The Convention of 5 October 1961 Abolishing the Requirement of Legalisation for Foreign Public Documents (the "Convention") facilitates the use of public documents abroad. The purpose of the Convention is to abolish the traditional requirement of legalisation, replacing the often long and costly legalisation process with the issuance of a single Apostille certificate by a Competent Authority1 in the place where the document originates.

China officially acceded to the Hague Conference on Private International Law – Conférence de La Haye de droit international privé (HCCH) 1961 Apostille Convention on 8 March 2023, which comes into effect tomorrow, 7 November 2023. Changes under the Convention include:

  1. Chinese Embassies and Consulates in member countries of Apostille Convention will stop accepting legalisation service applications from 7 November 2023.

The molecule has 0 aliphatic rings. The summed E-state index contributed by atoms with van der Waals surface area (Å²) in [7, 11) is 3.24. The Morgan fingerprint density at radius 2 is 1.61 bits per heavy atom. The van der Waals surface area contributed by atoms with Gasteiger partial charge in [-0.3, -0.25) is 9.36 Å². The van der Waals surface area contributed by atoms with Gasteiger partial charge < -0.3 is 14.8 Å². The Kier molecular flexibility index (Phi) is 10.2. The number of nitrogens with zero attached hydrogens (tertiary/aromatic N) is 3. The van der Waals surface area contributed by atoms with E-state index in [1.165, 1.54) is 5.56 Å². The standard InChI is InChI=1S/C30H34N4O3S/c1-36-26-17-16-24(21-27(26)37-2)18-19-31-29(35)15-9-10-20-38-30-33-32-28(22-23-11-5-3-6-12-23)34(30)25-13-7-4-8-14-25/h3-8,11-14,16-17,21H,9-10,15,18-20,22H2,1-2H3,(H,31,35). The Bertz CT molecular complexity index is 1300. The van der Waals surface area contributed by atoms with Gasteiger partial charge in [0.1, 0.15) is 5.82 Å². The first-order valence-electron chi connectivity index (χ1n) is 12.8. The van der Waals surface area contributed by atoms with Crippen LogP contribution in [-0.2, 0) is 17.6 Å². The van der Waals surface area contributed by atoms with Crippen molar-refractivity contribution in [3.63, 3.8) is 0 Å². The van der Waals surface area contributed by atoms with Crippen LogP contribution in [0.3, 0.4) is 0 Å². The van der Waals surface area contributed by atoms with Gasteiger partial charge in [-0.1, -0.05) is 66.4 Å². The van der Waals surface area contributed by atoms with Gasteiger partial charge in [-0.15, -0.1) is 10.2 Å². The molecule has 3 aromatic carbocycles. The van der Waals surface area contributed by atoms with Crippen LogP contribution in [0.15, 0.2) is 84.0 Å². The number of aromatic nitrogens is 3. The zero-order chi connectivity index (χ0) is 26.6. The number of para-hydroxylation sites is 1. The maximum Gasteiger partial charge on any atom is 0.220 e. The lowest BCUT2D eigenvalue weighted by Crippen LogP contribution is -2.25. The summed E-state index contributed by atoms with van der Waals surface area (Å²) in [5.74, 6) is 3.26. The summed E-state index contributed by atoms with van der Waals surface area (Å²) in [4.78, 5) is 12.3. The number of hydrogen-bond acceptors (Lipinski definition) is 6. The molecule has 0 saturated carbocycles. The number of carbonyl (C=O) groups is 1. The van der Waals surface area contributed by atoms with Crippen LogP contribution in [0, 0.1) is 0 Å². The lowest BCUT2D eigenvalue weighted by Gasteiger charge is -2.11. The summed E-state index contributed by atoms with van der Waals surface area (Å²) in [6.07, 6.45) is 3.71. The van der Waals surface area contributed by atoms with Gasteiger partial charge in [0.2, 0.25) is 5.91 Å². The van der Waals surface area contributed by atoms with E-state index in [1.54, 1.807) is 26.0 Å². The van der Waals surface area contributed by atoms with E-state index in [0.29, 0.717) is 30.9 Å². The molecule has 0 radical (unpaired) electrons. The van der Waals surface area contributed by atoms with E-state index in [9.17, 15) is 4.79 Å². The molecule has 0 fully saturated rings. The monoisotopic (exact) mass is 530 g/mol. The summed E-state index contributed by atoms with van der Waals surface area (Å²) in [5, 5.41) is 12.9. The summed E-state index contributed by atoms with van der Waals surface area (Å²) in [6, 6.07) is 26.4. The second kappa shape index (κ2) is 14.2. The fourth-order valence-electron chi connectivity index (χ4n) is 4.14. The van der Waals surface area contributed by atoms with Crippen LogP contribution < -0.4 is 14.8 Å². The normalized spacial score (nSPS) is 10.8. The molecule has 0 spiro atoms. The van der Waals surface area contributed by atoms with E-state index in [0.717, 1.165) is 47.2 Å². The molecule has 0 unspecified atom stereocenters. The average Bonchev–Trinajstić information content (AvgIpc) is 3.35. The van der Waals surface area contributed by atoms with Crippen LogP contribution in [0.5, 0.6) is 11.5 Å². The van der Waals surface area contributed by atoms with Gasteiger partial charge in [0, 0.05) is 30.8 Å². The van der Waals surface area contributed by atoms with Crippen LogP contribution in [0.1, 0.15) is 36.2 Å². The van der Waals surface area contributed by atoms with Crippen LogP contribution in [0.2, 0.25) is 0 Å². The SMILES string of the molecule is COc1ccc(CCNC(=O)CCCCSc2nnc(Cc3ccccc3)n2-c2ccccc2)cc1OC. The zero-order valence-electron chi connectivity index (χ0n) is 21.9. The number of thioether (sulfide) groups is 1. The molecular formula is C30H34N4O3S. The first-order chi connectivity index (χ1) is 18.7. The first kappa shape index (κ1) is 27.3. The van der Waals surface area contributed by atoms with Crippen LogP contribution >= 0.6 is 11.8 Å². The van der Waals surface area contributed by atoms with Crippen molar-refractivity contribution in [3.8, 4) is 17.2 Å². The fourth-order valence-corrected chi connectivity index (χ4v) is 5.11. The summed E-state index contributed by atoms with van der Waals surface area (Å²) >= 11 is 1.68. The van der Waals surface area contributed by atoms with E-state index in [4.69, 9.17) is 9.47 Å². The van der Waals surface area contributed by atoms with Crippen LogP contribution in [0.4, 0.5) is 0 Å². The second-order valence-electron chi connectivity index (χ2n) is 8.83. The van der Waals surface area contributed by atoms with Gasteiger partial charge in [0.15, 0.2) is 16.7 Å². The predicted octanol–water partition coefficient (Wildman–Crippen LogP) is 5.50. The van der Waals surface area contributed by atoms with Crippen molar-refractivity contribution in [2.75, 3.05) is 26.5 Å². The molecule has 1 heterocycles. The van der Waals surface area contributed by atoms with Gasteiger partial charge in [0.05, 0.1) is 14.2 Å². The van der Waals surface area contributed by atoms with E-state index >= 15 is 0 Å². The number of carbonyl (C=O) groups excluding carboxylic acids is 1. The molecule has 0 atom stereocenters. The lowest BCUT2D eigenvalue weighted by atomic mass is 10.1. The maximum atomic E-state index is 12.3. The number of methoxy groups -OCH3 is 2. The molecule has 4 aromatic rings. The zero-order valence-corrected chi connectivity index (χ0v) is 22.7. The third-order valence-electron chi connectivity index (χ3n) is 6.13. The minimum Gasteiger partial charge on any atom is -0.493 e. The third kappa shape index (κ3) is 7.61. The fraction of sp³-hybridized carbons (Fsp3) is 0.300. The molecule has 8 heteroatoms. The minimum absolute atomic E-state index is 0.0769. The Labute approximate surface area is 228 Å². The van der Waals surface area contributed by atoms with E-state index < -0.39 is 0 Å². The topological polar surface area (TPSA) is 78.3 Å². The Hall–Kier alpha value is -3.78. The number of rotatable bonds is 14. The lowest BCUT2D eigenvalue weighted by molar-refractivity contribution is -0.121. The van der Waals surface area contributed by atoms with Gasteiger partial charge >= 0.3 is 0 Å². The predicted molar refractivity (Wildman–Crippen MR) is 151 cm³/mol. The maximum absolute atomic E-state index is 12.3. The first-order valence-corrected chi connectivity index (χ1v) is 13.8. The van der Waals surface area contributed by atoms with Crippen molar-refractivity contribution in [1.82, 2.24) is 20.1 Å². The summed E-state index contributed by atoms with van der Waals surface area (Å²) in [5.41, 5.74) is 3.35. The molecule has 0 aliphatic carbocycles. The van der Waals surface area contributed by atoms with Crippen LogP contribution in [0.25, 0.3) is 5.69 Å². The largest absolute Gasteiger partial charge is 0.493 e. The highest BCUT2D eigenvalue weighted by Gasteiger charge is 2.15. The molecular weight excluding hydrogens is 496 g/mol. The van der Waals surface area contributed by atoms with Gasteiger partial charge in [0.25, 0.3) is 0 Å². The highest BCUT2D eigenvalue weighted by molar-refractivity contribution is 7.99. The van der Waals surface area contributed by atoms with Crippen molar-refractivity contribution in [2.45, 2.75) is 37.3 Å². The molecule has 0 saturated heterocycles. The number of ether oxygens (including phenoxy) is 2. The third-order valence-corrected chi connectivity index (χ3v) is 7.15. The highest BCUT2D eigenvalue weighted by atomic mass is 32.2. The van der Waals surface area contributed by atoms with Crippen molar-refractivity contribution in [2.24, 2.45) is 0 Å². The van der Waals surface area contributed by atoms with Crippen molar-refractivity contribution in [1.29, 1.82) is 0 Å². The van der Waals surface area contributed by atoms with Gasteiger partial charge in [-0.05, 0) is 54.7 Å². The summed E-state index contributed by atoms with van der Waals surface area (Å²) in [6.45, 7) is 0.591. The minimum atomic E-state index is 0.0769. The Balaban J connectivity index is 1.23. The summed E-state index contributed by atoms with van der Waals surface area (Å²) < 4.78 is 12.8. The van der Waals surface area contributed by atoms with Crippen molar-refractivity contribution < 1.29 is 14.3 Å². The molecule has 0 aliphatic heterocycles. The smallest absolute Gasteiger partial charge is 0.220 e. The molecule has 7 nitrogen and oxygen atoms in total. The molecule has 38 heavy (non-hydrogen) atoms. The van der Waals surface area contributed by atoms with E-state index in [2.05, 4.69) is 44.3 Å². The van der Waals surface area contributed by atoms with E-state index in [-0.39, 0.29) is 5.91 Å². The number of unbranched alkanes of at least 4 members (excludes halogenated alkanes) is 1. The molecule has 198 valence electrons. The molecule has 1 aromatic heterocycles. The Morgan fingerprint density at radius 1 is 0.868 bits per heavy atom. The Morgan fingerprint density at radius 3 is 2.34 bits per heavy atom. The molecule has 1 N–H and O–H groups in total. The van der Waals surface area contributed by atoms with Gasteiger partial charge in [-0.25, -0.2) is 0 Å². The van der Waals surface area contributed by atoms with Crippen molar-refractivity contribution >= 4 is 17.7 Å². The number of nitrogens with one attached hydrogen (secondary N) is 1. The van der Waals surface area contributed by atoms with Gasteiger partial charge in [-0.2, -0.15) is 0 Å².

2. Courts in China will accept public documents with an Apostille certificate, made by a Competent Authority (see endnotes) in member countries2 (see endnotes) of the Apostille Convention, and legalisation is no longer required.
  3. For a private document (such as a Power of Attorney from a company or individual), notarisation must still be carried out to make it a "public document". The Apostille authority confirms the qualification of the notary, then the document can be used in the destination country.


1. Competent authorities for Apostille service of the member countries could be found at

2. List of member countries to Apostille Convention could be found at

The content of this article is intended to provide a general guide to the subject matter. Specialist advice should be sought about your specific circumstances.